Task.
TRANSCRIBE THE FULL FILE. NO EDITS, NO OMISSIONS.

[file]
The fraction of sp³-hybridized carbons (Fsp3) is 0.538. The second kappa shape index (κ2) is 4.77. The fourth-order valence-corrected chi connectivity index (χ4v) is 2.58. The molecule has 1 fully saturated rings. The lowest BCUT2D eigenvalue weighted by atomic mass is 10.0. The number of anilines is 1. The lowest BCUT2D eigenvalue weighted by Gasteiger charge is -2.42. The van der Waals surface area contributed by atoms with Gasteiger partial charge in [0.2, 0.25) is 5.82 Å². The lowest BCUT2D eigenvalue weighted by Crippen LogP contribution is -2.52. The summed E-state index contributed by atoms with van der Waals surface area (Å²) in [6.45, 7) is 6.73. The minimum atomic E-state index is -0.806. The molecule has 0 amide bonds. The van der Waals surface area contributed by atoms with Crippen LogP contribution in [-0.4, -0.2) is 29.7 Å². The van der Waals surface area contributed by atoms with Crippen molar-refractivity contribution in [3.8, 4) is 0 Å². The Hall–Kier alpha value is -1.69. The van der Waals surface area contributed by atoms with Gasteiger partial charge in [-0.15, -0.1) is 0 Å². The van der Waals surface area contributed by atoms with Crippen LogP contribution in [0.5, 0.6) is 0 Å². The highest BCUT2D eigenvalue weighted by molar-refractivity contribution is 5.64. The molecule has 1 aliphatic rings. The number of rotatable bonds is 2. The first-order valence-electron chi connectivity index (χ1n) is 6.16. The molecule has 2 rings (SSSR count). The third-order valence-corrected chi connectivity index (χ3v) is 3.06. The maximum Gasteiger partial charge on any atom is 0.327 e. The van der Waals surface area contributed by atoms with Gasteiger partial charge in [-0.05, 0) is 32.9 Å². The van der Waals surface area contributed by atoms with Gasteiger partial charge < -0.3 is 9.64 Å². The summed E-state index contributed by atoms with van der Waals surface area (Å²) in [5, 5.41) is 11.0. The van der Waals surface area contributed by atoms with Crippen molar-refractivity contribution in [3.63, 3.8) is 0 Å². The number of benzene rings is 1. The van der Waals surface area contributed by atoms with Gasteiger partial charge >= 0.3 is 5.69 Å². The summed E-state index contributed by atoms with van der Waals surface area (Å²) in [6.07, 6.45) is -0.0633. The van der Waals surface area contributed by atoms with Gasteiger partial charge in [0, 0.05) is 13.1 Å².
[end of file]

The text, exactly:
The fraction of sp³-hybridized carbons (Fsp3) is 0.538. The second kappa shape index (κ2) is 4.77. The fourth-order valence-corrected chi connectivity index (χ4v) is 2.58. The molecule has 1 fully saturated rings. The lowest BCUT2D eigenvalue weighted by atomic mass is 10.0. The number of anilines is 1. The lowest BCUT2D eigenvalue weighted by Gasteiger charge is -2.42. The van der Waals surface area contributed by atoms with Gasteiger partial charge in [0.2, 0.25) is 5.82 Å². The lowest BCUT2D eigenvalue weighted by Crippen LogP contribution is -2.52. The summed E-state index contributed by atoms with van der Waals surface area (Å²) in [6.45, 7) is 6.73. The minimum atomic E-state index is -0.806. The molecule has 0 amide bonds. The van der Waals surface area contributed by atoms with Crippen LogP contribution in [-0.4, -0.2) is 29.7 Å². The van der Waals surface area contributed by atoms with Crippen molar-refractivity contribution in [3.8, 4) is 0 Å². The Hall–Kier alpha value is -1.69. The van der Waals surface area contributed by atoms with Gasteiger partial charge in [-0.15, -0.1) is 0 Å². The van der Waals surface area contributed by atoms with Crippen LogP contribution in [0.5, 0.6) is 0 Å². The highest BCUT2D eigenvalue weighted by molar-refractivity contribution is 5.64. The molecule has 1 aliphatic rings. The number of rotatable bonds is 2. The first-order valence-electron chi connectivity index (χ1n) is 6.16. The molecule has 2 rings (SSSR count). The third-order valence-corrected chi connectivity index (χ3v) is 3.06. The maximum Gasteiger partial charge on any atom is 0.327 e. The van der Waals surface area contributed by atoms with Gasteiger partial charge in [-0.05, 0) is 32.9 Å². The van der Waals surface area contributed by atoms with Gasteiger partial charge < -0.3 is 9.64 Å². The summed E-state index contributed by atoms with van der Waals surface area (Å²) in [5, 5.41) is 11.0. The van der Waals surface area contributed by atoms with Crippen molar-refractivity contribution in [3.63, 3.8) is 0 Å². The number of benzene rings is 1. The van der Waals surface area contributed by atoms with Gasteiger partial charge >= 0.3 is 5.69 Å². The summed E-state index contributed by atoms with van der Waals surface area (Å²) in [6.07, 6.45) is -0.0633. The van der Waals surface area contributed by atoms with Gasteiger partial charge in [0, 0.05) is 13.1 Å².